How cybercriminals exploit human psychology

Cybersecurity experts explain how anyone can fall victim to a social engineering attack 

Christopher Hadnagy, the founder and CEO of Social-Engineer, and Carlos Salas, a cybersecurity expert at NordLayer,  explore the nature of human psychology, shedding light on the evolving landscape of social engineering, vulnerabilities, and future trends in cyberattacks.

Hadnagy highlights how no one is immune to social engineering attacks and reveals why industries emphasize the human element in cybersecurity the most. He also underlines the importance of recognizing emotional vulnerabilities in addition to intelligence.

What is social engineering?  

Salas says one of the simplest ways to obtain sensitive data is through social engineering, particularly if organization members are not taught how to see and avoid it. Strategies learned through engaging  educational training can prevent these attacks because every employee in the company has the potential to be a target.

Hadnagy says, “Social engineering is a type of attack which targets our emotional responses, not our intelligence or lack thereof. If an attacker aligns their approach with something personal and emotionally significant — and times it perfectly — anyone can fall victim.”

What are the most common social engineering tricks?

“Phishing attacks are the most common reason behind breaches, and they evolve constantly,” says Hadnagy.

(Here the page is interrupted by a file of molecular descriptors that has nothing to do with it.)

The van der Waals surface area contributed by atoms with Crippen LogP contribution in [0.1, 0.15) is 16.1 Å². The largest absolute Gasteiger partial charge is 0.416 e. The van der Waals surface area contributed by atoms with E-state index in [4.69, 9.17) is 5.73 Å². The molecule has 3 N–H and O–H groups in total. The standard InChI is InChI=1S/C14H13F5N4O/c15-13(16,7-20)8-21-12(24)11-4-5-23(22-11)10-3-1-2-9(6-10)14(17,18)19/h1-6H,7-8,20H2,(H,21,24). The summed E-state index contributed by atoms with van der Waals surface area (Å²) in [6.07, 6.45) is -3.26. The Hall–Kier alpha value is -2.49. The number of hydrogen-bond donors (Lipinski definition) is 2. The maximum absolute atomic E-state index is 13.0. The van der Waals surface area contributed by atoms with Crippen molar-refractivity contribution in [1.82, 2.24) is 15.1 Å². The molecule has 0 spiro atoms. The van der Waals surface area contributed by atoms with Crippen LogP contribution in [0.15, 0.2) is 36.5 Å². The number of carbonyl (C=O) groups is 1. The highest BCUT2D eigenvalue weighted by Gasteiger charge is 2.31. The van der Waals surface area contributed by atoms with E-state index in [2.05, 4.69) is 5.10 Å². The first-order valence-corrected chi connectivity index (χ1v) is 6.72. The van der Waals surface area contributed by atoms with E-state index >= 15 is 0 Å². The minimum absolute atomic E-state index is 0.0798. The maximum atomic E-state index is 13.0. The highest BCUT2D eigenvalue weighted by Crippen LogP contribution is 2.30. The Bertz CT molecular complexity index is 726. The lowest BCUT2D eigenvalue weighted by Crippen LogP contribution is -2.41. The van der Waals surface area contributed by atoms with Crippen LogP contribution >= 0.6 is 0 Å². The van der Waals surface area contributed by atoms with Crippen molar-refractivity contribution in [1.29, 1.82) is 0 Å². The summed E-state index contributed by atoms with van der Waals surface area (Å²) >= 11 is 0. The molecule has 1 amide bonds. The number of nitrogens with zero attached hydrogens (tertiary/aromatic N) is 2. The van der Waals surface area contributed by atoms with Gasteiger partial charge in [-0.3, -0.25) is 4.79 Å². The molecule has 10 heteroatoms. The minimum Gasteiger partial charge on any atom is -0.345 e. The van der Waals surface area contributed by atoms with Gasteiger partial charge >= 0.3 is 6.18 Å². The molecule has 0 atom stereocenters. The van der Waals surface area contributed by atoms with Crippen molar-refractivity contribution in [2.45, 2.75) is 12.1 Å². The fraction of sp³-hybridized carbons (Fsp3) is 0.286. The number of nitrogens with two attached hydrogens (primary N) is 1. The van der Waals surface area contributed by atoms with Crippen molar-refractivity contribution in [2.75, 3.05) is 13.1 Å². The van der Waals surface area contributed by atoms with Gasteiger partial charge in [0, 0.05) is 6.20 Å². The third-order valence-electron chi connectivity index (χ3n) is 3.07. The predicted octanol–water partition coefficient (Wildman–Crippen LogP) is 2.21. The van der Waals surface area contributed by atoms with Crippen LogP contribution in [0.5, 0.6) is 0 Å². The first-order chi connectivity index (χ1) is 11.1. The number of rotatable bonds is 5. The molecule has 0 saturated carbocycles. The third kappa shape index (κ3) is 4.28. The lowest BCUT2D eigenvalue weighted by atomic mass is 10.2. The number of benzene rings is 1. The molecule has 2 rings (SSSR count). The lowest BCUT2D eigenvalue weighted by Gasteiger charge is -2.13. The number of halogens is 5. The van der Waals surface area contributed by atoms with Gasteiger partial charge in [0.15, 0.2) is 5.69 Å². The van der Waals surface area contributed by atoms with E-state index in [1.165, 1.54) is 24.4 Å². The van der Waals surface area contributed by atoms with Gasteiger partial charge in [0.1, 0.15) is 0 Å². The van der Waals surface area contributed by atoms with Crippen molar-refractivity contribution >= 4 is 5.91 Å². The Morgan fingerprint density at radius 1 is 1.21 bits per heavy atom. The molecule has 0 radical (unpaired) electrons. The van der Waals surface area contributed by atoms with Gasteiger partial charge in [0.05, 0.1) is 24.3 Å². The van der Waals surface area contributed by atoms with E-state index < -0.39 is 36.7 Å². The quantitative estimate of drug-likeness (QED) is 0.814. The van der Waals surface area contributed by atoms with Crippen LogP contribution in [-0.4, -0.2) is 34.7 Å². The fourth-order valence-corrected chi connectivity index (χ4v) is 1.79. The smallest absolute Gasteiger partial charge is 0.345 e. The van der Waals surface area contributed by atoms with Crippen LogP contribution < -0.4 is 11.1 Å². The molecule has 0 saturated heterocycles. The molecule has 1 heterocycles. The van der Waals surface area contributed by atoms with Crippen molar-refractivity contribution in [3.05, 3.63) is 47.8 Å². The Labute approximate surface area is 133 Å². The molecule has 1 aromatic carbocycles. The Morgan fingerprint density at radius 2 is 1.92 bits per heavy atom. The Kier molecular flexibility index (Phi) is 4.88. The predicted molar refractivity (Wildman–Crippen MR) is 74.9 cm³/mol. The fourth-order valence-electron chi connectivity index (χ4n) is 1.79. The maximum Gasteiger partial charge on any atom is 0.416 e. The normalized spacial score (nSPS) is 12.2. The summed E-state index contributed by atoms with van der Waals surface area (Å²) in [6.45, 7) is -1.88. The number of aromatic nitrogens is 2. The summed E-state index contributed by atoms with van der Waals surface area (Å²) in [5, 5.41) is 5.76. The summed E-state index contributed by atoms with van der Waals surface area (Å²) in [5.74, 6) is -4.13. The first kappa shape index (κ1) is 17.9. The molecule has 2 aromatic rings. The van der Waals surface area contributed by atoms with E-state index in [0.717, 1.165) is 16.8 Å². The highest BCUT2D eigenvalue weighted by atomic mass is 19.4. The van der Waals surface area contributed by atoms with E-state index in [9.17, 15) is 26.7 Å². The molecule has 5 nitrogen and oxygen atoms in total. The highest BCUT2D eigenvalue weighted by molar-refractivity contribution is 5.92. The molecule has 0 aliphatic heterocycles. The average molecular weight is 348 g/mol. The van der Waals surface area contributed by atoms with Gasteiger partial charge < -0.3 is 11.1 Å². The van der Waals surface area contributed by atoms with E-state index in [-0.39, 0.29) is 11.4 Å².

Another growing threat is impersonation. Someone can pretend to be an employee or colleague to gain access to a business. “Catphishing” is a different type of impersonation, usually done via social media, for example, using fake LinkedIn profiles. A previous NordLayer study showed that 38% of Americans were contacted via a fake LinkedIn profile or attempted to be scammed more than once, compared to 43% in Canada and 44% in the UK.

AI’s role in social engineering

AI-powered tools like chatbots have the ability to create convincing scripts or dialogues that can trick users into revealing private information or carrying out specific activities.  Scammers can also use AI for voice cloning for scams and creating deepfakes.  

Which industries are currently most vulnerable to social engineering attacks?

The medical field, banking, and utilities are the industries particularly susceptible to social engineering attacks. “The healthcare industry, for instance, struggles with cybersecurity training, often choosing inappropriate times or methods, leaving staff unprepared for social engineering tactics,” says Hadnagy.

“In the medical field, awareness is paramount. Training our staff to recognize the subtle signs of social engineering, like phishing emails or unauthorized access attempts, is crucial to safeguarding patient confidentiality and data integrity. Also, by implementing strict access protocols and employing multi-factor authentication, we can ensure that only authorized personnel have access to sensitive medical records, mitigating the risk of social engineering attacks” says Salas.

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